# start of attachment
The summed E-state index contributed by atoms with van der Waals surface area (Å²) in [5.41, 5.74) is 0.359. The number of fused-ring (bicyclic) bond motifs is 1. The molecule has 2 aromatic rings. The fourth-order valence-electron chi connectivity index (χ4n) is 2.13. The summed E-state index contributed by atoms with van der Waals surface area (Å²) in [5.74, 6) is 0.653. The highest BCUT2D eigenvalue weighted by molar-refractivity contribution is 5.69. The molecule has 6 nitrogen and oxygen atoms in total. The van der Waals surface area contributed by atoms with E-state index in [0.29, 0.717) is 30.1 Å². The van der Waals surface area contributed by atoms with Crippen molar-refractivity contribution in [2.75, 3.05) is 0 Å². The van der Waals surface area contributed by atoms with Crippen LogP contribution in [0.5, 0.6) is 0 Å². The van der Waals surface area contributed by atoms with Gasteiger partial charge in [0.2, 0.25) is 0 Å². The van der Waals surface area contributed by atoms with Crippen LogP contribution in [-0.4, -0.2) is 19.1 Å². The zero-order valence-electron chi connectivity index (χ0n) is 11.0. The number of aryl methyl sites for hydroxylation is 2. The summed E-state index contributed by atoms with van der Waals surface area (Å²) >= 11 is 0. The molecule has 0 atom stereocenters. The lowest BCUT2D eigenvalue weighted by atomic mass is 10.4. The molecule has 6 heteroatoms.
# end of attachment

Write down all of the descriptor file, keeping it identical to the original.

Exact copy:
The summed E-state index contributed by atoms with van der Waals surface area (Å²) in [5.41, 5.74) is 0.359. The number of fused-ring (bicyclic) bond motifs is 1. The molecule has 2 aromatic rings. The fourth-order valence-electron chi connectivity index (χ4n) is 2.13. The summed E-state index contributed by atoms with van der Waals surface area (Å²) in [5.74, 6) is 0.653. The highest BCUT2D eigenvalue weighted by molar-refractivity contribution is 5.69. The molecule has 6 nitrogen and oxygen atoms in total. The van der Waals surface area contributed by atoms with E-state index in [0.29, 0.717) is 30.1 Å². The van der Waals surface area contributed by atoms with Crippen molar-refractivity contribution in [2.75, 3.05) is 0 Å². The van der Waals surface area contributed by atoms with Crippen LogP contribution in [0.5, 0.6) is 0 Å². The van der Waals surface area contributed by atoms with Gasteiger partial charge in [0.2, 0.25) is 0 Å². The van der Waals surface area contributed by atoms with Crippen LogP contribution in [-0.4, -0.2) is 19.1 Å². The zero-order valence-electron chi connectivity index (χ0n) is 11.0. The number of aryl methyl sites for hydroxylation is 2. The summed E-state index contributed by atoms with van der Waals surface area (Å²) >= 11 is 0. The molecule has 0 atom stereocenters. The lowest BCUT2D eigenvalue weighted by atomic mass is 10.4. The molecule has 6 heteroatoms.